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Childhood and Youth Studies

Childhood and Youth Studies

Contributing to realising children and young people’s human rights through research, teaching, policy and practice in childhood and youth studies

Children’s Human Rights CPD Day One: ‘Children’s Rights are Human Rights’

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Author: Bethan Bottomley, Student at the University of Edinburgh

Day 1 – Monday 7th March 2022


In a unique collaboration between the Centre for the Study of Human Rights Law and the Institute for Inspiring Children’s Futures (IICF), the question of ‘how do we implement children’s rights?’ is being brought to the foreground in this week-long continuing professional development (CPD) course. With the upcoming incorporation of the UN Convention on the Rights of the Child (UNCRC) into Scots Law, this question is now more than ever at the forefront of Scottish governance and reflections on building back stronger from the lingering chaos of lockdowns and the public health crisis.

In answering this question on the first day of this Special Children’s Human Rights course, Professor Ann Skelton (member of the UN Committee on the Rights of the Child) navigates the terrain of a field torn between bureaucratic accountability and “ground level” advocacy and practitioner support. Skelton herself opens the conference with a lecture on the making of the UNCRC and describes her personal journey from national level advocacy, to election, to member of the UN Committee.

Prof Skelton talks about the ‘sobering’ experience of being elected for the Committee and how political the election process became, particularly considering the role being one of an independent expert. This is an important and cautionary reminder that children’s human rights cannot be bargained or negotiated upon, as they are holistic and must be seen as such in their implementation. Nonetheless, Skelton says that the election process, akin to ‘political speed dating,’ works and while there is diversity and difference in many areas of discussion, there is absolute solidarity on this point of Children’s Rights as Human Rights. Indeed, after South Africa had ratified the UNCRC, Skelton spent time holding the state accountable by spending time in court arguing against the state where they were failing to uphold the UNCRC: a testament to the importance of the rights and the change that their implementation makes at the national level.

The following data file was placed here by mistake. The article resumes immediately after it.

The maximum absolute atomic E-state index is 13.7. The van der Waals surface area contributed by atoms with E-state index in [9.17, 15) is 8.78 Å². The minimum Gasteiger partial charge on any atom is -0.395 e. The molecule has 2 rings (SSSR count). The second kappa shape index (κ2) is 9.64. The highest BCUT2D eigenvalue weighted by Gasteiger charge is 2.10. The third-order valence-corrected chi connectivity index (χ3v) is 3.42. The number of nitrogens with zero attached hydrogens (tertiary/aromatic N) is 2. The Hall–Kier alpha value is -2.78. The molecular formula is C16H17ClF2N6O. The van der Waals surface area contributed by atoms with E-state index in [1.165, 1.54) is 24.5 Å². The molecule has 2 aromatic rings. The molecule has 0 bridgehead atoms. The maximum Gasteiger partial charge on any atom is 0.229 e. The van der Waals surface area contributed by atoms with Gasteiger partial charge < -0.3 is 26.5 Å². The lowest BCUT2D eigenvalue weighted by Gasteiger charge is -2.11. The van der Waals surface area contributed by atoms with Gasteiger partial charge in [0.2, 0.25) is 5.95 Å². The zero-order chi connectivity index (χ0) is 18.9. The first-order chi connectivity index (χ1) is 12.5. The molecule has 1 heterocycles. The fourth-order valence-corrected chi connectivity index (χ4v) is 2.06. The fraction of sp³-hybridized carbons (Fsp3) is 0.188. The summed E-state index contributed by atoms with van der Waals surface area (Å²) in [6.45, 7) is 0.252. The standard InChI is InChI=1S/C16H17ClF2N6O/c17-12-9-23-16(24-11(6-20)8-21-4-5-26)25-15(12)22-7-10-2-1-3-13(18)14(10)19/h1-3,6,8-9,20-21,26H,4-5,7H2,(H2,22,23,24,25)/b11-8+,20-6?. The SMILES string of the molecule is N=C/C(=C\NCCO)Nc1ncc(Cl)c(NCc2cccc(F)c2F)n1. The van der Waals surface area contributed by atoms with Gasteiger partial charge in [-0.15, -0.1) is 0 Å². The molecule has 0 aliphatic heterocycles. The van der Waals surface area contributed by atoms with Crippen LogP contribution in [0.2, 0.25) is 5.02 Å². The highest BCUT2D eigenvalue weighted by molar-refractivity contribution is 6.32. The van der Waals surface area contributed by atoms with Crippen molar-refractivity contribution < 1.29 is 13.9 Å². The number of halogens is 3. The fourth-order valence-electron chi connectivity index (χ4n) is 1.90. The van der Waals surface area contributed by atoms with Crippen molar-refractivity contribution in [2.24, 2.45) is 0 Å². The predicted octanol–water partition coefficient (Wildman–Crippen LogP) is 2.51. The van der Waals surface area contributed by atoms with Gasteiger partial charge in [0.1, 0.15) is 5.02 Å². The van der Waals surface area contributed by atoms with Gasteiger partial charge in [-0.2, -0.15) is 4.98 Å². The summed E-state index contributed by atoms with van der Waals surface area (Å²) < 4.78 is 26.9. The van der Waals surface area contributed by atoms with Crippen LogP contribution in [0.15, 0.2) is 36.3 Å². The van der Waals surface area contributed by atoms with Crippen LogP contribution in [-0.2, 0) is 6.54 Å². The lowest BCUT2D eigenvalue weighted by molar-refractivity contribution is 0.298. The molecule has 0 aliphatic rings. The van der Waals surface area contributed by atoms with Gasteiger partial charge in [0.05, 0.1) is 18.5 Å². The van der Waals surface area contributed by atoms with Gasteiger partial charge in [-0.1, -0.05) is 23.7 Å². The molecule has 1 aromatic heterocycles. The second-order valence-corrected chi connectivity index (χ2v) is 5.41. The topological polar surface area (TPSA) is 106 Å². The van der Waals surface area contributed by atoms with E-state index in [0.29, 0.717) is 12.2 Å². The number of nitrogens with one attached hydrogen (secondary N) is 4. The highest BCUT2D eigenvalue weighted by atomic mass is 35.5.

In the afternoon, the conference members gathered in workshops to consider poverty, drawing upon case studies from Together’s State of Children’s Rights Report 2021.

Childhood poverty is a subject rife with areas of concern, following the far-reaching impacts of national lockdowns and COVID-19 related events. Child poverty has been steadily on the rise since the early 2000’s and the UNCRC requires including children’s views within this narrative; allowing them to express their concerns, while helping to identify areas in which to focus time, resources and finances. During the workshops, discussions on self-directed help – a resource deployed during the pandemic to get funds directly into the bank accounts of families falling below the poverty line – was a hot topic, applauded for the autonomy it gave to families to decide independently what they were most in need of.

The Special Children’s Human Rights CPD course has been organized by the Institute for Inspiring Children’s Futures, in partnership with Together (Scottish Alliance for Children’s Rights), the Children and Young People’s Commissioner Scotland, the Observatory of Children’s Human Rights Scotland, and the Centre for the Study of Human Rights Law at the University of Strathclyde.

The Observatory is currently supported in part due to the Impact Acceleration Grant from the ESRC Impact Acceleration Grant awarded to the University of Edinburgh (grant reference ES/T50189X/1).


Blog re-posted from The Institute for Inspiring Children’s Futures at the University of Strathclyde

Photo credit

Photo by Ben Wicks on Unsplash


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